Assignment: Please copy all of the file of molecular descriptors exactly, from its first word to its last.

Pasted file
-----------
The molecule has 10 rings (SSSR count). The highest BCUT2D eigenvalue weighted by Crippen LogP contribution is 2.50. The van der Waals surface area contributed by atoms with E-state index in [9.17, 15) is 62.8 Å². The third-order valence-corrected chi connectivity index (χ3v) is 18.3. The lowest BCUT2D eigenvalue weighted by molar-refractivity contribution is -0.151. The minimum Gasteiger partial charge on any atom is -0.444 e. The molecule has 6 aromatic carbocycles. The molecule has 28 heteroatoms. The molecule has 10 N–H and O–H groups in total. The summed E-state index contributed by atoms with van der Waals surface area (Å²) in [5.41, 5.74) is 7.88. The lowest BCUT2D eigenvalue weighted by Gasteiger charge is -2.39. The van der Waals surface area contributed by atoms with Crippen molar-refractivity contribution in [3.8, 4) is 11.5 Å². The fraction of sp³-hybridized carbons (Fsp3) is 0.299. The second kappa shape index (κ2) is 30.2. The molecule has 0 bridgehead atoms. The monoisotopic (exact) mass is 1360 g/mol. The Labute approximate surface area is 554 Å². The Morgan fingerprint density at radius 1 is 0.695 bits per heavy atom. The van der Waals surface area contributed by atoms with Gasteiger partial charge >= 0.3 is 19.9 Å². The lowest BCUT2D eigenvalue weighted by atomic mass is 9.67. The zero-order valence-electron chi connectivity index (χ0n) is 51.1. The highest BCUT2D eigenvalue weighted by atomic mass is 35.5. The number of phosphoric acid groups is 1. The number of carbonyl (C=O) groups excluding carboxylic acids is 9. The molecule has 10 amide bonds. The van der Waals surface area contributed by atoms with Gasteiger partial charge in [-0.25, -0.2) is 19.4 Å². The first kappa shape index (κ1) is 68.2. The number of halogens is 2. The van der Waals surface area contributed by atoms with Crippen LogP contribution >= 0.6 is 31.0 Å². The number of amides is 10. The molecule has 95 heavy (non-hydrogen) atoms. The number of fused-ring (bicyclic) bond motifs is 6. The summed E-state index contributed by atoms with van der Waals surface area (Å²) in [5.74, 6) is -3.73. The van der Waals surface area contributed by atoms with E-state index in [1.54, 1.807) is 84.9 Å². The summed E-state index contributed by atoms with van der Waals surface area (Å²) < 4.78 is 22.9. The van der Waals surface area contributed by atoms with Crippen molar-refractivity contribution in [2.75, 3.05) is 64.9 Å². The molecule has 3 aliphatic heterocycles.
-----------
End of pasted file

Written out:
The molecule has 10 rings (SSSR count). The highest BCUT2D eigenvalue weighted by Crippen LogP contribution is 2.50. The van der Waals surface area contributed by atoms with E-state index in [9.17, 15) is 62.8 Å². The third-order valence-corrected chi connectivity index (χ3v) is 18.3. The lowest BCUT2D eigenvalue weighted by molar-refractivity contribution is -0.151. The minimum Gasteiger partial charge on any atom is -0.444 e. The molecule has 6 aromatic carbocycles. The molecule has 28 heteroatoms. The molecule has 10 N–H and O–H groups in total. The summed E-state index contributed by atoms with van der Waals surface area (Å²) in [5.41, 5.74) is 7.88. The lowest BCUT2D eigenvalue weighted by Gasteiger charge is -2.39. The van der Waals surface area contributed by atoms with Crippen molar-refractivity contribution in [3.8, 4) is 11.5 Å². The fraction of sp³-hybridized carbons (Fsp3) is 0.299. The second kappa shape index (κ2) is 30.2. The molecule has 0 bridgehead atoms. The monoisotopic (exact) mass is 1360 g/mol. The Labute approximate surface area is 554 Å². The Morgan fingerprint density at radius 1 is 0.695 bits per heavy atom. The van der Waals surface area contributed by atoms with Gasteiger partial charge >= 0.3 is 19.9 Å². The lowest BCUT2D eigenvalue weighted by atomic mass is 9.67. The zero-order valence-electron chi connectivity index (χ0n) is 51.1. The highest BCUT2D eigenvalue weighted by atomic mass is 35.5. The number of phosphoric acid groups is 1. The number of carbonyl (C=O) groups excluding carboxylic acids is 9. The molecule has 10 amide bonds. The van der Waals surface area contributed by atoms with Gasteiger partial charge in [-0.25, -0.2) is 19.4 Å². The first kappa shape index (κ1) is 68.2. The number of halogens is 2. The van der Waals surface area contributed by atoms with Crippen LogP contribution >= 0.6 is 31.0 Å². The number of amides is 10. The molecule has 95 heavy (non-hydrogen) atoms. The number of fused-ring (bicyclic) bond motifs is 6. The summed E-state index contributed by atoms with van der Waals surface area (Å²) in [5.74, 6) is -3.73. The van der Waals surface area contributed by atoms with E-state index in [1.54, 1.807) is 84.9 Å². The summed E-state index contributed by atoms with van der Waals surface area (Å²) < 4.78 is 22.9. The van der Waals surface area contributed by atoms with Crippen molar-refractivity contribution in [2.75, 3.05) is 64.9 Å². The molecule has 3 aliphatic heterocycles.